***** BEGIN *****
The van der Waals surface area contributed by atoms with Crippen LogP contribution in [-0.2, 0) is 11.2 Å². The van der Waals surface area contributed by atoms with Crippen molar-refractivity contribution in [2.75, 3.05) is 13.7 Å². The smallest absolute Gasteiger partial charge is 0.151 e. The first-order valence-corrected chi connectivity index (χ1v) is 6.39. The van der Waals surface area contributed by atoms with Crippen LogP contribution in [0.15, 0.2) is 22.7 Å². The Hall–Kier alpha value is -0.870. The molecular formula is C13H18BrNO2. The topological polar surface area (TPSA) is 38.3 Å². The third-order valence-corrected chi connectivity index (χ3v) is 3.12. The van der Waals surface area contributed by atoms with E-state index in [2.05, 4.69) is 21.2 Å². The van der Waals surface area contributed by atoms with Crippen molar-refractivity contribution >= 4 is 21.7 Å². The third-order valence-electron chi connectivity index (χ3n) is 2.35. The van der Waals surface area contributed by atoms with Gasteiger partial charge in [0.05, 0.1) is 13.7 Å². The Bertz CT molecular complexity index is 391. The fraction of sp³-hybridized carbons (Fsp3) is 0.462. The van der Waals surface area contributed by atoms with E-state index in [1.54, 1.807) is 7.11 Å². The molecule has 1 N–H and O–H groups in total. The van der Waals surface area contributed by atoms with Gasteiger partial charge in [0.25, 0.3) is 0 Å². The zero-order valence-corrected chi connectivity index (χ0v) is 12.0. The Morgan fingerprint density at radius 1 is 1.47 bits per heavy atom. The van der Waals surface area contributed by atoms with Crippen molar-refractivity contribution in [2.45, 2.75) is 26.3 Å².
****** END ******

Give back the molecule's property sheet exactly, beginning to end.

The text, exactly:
The van der Waals surface area contributed by atoms with Crippen LogP contribution in [-0.2, 0) is 11.2 Å². The van der Waals surface area contributed by atoms with Crippen molar-refractivity contribution in [2.75, 3.05) is 13.7 Å². The smallest absolute Gasteiger partial charge is 0.151 e. The first-order valence-corrected chi connectivity index (χ1v) is 6.39. The van der Waals surface area contributed by atoms with Crippen LogP contribution in [0.15, 0.2) is 22.7 Å². The Hall–Kier alpha value is -0.870. The molecular formula is C13H18BrNO2. The topological polar surface area (TPSA) is 38.3 Å². The third-order valence-corrected chi connectivity index (χ3v) is 3.12. The van der Waals surface area contributed by atoms with E-state index in [2.05, 4.69) is 21.2 Å². The van der Waals surface area contributed by atoms with Crippen molar-refractivity contribution >= 4 is 21.7 Å². The third-order valence-electron chi connectivity index (χ3n) is 2.35. The van der Waals surface area contributed by atoms with Gasteiger partial charge in [0.05, 0.1) is 13.7 Å². The Bertz CT molecular complexity index is 391. The fraction of sp³-hybridized carbons (Fsp3) is 0.462. The van der Waals surface area contributed by atoms with E-state index in [1.54, 1.807) is 7.11 Å². The molecule has 1 N–H and O–H groups in total. The van der Waals surface area contributed by atoms with Gasteiger partial charge in [0.25, 0.3) is 0 Å². The zero-order valence-corrected chi connectivity index (χ0v) is 12.0. The Morgan fingerprint density at radius 1 is 1.47 bits per heavy atom. The van der Waals surface area contributed by atoms with Crippen molar-refractivity contribution in [2.45, 2.75) is 26.3 Å².